This will be your secret weapon. Not only can appreciation be delivered at an especially affordable price (i.e., zero dollars), it can be the most valuable. Even better, showing appreciation can be fun.
Once you have built a community that the members are proud to be a part of, working toward a worthy goal and sharing experiences that form communal bonds, your employees will respond to recognition from you and the community. When you have events give awards. Not just the typical performance-based awards, but awards for anything you find worthy of commemorating.
Small details like this make big differences in employees’ lives and their contribution to your organization. Few things are more rewarding than seeing awards given and pictures taken of you handing an employee an award will often be proudly displayed for years. Use your imagination and share your appreciation for your people. You will be surprised that you are the one that gets the most benefit.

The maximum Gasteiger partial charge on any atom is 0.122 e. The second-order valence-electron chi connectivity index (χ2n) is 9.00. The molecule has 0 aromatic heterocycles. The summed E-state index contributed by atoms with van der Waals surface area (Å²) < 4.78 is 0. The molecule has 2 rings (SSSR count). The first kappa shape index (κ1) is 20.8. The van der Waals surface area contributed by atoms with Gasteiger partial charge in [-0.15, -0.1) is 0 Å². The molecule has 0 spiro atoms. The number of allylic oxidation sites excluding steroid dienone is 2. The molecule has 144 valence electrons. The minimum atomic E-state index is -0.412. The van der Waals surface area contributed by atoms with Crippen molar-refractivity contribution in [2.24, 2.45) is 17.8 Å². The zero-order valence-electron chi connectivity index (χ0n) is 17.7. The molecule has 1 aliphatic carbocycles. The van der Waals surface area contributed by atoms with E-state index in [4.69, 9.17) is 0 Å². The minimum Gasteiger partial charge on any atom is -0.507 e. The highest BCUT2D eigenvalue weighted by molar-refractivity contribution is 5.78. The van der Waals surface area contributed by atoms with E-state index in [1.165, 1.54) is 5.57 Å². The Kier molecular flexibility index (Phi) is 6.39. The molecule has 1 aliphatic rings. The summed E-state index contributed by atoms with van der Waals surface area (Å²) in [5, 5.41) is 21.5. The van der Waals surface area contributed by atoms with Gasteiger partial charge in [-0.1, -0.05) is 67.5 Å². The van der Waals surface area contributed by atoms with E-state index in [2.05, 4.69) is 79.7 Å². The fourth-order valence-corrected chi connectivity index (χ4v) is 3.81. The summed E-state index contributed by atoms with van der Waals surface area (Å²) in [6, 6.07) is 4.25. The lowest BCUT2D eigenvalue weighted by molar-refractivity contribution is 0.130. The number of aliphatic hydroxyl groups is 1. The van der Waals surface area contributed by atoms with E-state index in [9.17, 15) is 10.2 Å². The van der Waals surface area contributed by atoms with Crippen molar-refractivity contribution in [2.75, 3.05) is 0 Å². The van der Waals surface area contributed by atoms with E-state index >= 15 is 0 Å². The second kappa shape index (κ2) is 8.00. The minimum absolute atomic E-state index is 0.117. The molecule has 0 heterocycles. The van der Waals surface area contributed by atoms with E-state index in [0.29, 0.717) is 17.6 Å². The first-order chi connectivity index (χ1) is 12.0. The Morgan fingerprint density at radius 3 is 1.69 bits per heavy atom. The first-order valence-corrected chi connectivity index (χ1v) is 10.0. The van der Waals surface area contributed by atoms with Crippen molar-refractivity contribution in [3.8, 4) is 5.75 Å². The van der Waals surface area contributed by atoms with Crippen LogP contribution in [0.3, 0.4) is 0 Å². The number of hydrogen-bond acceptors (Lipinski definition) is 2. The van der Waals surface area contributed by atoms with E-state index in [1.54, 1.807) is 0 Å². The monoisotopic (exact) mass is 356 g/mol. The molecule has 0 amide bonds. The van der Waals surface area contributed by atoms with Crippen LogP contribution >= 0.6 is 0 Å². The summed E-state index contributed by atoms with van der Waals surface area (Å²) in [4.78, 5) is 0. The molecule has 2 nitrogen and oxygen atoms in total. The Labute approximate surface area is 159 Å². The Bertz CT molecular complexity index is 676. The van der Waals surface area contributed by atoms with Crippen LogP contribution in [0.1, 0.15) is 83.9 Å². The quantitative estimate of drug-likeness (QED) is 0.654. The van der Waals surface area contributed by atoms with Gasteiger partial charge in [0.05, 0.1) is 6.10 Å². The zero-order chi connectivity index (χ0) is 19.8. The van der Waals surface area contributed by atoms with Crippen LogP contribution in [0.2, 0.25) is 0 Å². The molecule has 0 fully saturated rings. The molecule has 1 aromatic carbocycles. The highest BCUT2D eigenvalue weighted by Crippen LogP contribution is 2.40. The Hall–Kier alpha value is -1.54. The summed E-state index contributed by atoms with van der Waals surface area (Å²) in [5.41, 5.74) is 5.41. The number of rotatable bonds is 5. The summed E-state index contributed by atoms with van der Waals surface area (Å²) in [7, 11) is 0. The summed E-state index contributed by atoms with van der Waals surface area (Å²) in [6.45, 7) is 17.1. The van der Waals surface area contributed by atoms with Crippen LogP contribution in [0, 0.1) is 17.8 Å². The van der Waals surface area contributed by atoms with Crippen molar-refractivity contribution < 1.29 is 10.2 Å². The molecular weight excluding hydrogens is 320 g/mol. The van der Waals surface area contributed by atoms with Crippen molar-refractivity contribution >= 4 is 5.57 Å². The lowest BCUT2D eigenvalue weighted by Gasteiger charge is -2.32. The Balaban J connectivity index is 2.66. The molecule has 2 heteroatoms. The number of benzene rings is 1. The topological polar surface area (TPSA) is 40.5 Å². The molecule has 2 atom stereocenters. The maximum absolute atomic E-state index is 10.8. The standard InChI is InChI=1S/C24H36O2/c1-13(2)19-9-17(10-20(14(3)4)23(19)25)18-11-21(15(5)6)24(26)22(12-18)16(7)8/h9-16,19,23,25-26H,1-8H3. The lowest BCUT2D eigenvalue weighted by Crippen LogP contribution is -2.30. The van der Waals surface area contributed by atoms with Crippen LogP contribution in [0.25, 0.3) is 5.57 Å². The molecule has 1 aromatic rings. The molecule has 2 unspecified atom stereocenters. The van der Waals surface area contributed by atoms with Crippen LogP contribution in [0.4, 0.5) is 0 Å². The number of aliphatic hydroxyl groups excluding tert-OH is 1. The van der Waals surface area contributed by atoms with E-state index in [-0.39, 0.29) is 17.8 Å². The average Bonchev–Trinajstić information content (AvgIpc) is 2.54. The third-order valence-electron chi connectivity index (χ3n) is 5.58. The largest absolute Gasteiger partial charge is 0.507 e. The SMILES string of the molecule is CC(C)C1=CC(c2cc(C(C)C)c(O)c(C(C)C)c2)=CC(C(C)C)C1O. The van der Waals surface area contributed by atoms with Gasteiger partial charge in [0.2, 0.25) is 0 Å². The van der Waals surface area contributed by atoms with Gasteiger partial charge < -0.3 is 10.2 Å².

Secret No. 5: Seal the deal with core values
Establishing and sharing Core Values will be the “secret sauce” for you to attract the top-level talent you hope for, without breaking the bank. These values will not be an old school string of meaningless words on a plaque in your reception area. Identify three to four critical beliefs that your organization, your community shares, each one summed up in a word or two. These will be the guiding principles that form and extend your company’s individual quality.
Shared Core Values are the rules your company lives by. They define the organization. They are a golden thread that runs throughout your community. They will be expressed in employee hiring ads, on your website, in your interviewing process and employee reviews, and restated whenever you introduce your organization to new customers, vendors, and partners.
Core Values is the final secret that brings together the first four secrets, and gives them power. It is impossible to get people to act outside of their accepted beliefs for an extended period of time. It is far easier (and more enjoyable) to help people live out your mutually shared beliefs and values for the benefit of a shared, larger purpose.